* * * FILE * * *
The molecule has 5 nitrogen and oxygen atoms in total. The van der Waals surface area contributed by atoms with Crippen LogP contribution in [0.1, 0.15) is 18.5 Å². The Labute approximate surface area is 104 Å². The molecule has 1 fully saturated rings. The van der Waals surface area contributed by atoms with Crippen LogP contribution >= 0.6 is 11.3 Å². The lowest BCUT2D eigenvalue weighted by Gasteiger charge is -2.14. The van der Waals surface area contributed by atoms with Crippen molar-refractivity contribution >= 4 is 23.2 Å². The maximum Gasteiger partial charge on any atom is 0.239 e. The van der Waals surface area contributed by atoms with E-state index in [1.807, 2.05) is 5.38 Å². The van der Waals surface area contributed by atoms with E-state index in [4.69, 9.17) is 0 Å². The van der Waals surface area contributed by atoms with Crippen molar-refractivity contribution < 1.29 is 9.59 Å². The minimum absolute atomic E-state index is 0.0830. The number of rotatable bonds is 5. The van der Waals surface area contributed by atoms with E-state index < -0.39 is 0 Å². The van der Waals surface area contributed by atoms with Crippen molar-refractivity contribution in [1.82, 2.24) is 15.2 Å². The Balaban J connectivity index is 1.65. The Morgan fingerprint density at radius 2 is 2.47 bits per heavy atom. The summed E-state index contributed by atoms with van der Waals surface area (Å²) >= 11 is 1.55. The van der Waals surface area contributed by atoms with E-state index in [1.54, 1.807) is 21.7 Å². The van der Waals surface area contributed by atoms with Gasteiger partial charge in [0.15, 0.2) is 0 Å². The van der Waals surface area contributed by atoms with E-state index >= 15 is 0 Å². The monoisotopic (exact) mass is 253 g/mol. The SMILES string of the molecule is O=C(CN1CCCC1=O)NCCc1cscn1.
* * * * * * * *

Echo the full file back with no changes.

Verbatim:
The molecule has 5 nitrogen and oxygen atoms in total. The van der Waals surface area contributed by atoms with Crippen LogP contribution in [0.1, 0.15) is 18.5 Å². The Labute approximate surface area is 104 Å². The molecule has 1 fully saturated rings. The van der Waals surface area contributed by atoms with Crippen LogP contribution >= 0.6 is 11.3 Å². The lowest BCUT2D eigenvalue weighted by Gasteiger charge is -2.14. The van der Waals surface area contributed by atoms with Crippen molar-refractivity contribution >= 4 is 23.2 Å². The maximum Gasteiger partial charge on any atom is 0.239 e. The van der Waals surface area contributed by atoms with E-state index in [1.807, 2.05) is 5.38 Å². The van der Waals surface area contributed by atoms with E-state index in [4.69, 9.17) is 0 Å². The van der Waals surface area contributed by atoms with Crippen molar-refractivity contribution < 1.29 is 9.59 Å². The minimum absolute atomic E-state index is 0.0830. The number of rotatable bonds is 5. The van der Waals surface area contributed by atoms with E-state index < -0.39 is 0 Å². The van der Waals surface area contributed by atoms with Crippen molar-refractivity contribution in [1.82, 2.24) is 15.2 Å². The Balaban J connectivity index is 1.65. The Morgan fingerprint density at radius 2 is 2.47 bits per heavy atom. The summed E-state index contributed by atoms with van der Waals surface area (Å²) >= 11 is 1.55. The van der Waals surface area contributed by atoms with E-state index in [1.54, 1.807) is 21.7 Å². The van der Waals surface area contributed by atoms with Gasteiger partial charge in [0.15, 0.2) is 0 Å². The van der Waals surface area contributed by atoms with E-state index >= 15 is 0 Å². The monoisotopic (exact) mass is 253 g/mol. The SMILES string of the molecule is O=C(CN1CCCC1=O)NCCc1cscn1.